View Full Version : OT: A must read about Chauncey Billups' path...

05-14-2009, 06:10 PM

ENVER -- One of Chauncey Billups' ex-teammates -- and there are about a hundred of them -- has his nose pressed against a TV set. The Denver Nuggets have just called time, in the middle of a tight playoff game, and the ex-teammate can't help but notice Chauncey rounding up all the players, all the misfits and flakes, and poking a finger in their chests.

If only these Nuggets understood the history behind this -- because there are pieces of Chauncey Billups strewn all over the league. He might have just rescued George Karl's job and Carmelo Anthony's résumé, but don't be fooled: Billups was once a mystery himself. His eyes are wiser now and his scars are healed, but no elite player in these NBA playoffs has been kicked to the curb as often as he has. None spent their first five seasons on six different teams. None has suited up for 10 different coaches. None has been forced to spend a 12th NBA season revalidating himself.

In a league obsessed with LeBron, Kobe and D-Wade, Chauncey might actually be the one to emulate -- a sturdy playmaker who, mid-career, asked to be taught how to make plays. But now the journey ends where it began, a mile above sea level, with Chauncey teaching his own mercurial team how to pay attention to detail. It's why a zoo of an arena chants "MVP, MVP" in his direction. And it's why his former teammate from Minnesota, a friend he used to call "Unc," wishes he could jump through that TV screen, into that huddle … and tell the Nuggets the whole story. The whole story of "Smooth."

The Pepsi Center, Denver, Nov. 7, 2008
Chauncey's driving to the arena -- from Poplar Street -- for his Nuggets debut against the Mavs, and as he approaches the arena, he sees "Welcome Home" signs and his picture on a billboard. He's got something special for his hometown fans tonight: When he peels off his warm-up suit after introductions, they see his number: No. 7. For John Elway. He wants to be their John Elway.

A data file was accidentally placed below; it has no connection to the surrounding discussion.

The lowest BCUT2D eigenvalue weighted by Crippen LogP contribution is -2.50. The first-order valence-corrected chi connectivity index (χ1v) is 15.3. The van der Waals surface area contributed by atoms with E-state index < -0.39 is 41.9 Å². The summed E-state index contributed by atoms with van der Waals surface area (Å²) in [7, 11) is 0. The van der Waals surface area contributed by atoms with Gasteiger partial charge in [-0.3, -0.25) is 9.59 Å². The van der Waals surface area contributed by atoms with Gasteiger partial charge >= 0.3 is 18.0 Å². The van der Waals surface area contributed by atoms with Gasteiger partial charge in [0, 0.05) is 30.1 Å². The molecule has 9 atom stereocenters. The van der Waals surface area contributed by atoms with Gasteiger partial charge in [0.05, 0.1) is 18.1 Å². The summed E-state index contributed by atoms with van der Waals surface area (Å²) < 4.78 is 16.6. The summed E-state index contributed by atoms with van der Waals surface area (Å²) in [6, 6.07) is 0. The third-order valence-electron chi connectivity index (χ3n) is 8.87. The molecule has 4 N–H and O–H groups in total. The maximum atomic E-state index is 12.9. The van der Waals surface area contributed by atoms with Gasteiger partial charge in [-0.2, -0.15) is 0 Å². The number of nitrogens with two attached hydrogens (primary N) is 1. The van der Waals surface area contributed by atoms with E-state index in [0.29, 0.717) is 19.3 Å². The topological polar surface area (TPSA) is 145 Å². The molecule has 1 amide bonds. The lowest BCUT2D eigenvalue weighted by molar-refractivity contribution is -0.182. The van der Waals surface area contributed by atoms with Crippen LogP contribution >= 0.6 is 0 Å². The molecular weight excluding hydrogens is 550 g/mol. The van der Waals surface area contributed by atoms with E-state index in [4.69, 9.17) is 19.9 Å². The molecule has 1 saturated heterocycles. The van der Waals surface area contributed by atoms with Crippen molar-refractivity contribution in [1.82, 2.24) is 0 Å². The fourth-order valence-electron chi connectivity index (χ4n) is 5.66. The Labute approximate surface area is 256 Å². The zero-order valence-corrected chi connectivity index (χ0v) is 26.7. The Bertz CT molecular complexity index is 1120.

Garrett W. Ellwood/NBAE/Getty Images
Chauncey donned No. 7 in hopes of becoming Denver's new John Elway.
Chauncey is Denver, through and through, and he senses playing at home is going to work this time. Most of the friends and family who begged for tickets 10 years before are older, married and self-sufficient. The knuckleheads are no longer in his life. He can just play ball. Ray and Faye, married 35 years, are seated in the fifth row. Ray keeps checking his watch. He still needs to get up at 3:30 for work the next morning. Here's Chauncey in his 12th year in the NBA, and here's Ray is in his 32nd year in a Safeway warehouse. Ray plans to retire at the end of the season, but not now. Go figure.

After halftime, Chauncey nods to his parents … and starts to attack. He hits an 18-footer and a 3-pointer to start the third period. Always the third quarter, just like in Detroit. He wants this game badly, to prove to the Pistons, to everybody, he's not done. He had spoken to Hamilton earlier in the day, before the Pistons played at New Jersey, and told Hamilton, jokingly, "Hope you lose." Hamilton laughed back.

With 2:54 left in the fourth quarter, the Nuggets are clinging to a 99-98 lead, when the ball goes out of bounds to the Nuggets underneath their own basket. Chauncey's fear is realized. The team has no out-of-bounds play. Karl just wants them to improvise, to use their basketball instincts, but Chauncey can't live that way. So he calls time.

In the huddle, they're all stumped. Smith tells Anthony: "He just got here, and he's calling timeouts?" But Chauncey waves them close and starts in: "Look, George, I need you to draw me up an out-of-bounds play, man, to get the ball in. Because if we don't and we turn the ball over and lose this game because we didn't have something, that just won't sit well with me."

Karl and the team's response is: wow.

05-14-2009, 06:57 PM
A very interesting journey he's had. Thanks for the link!

05-14-2009, 09:48 PM
My hero.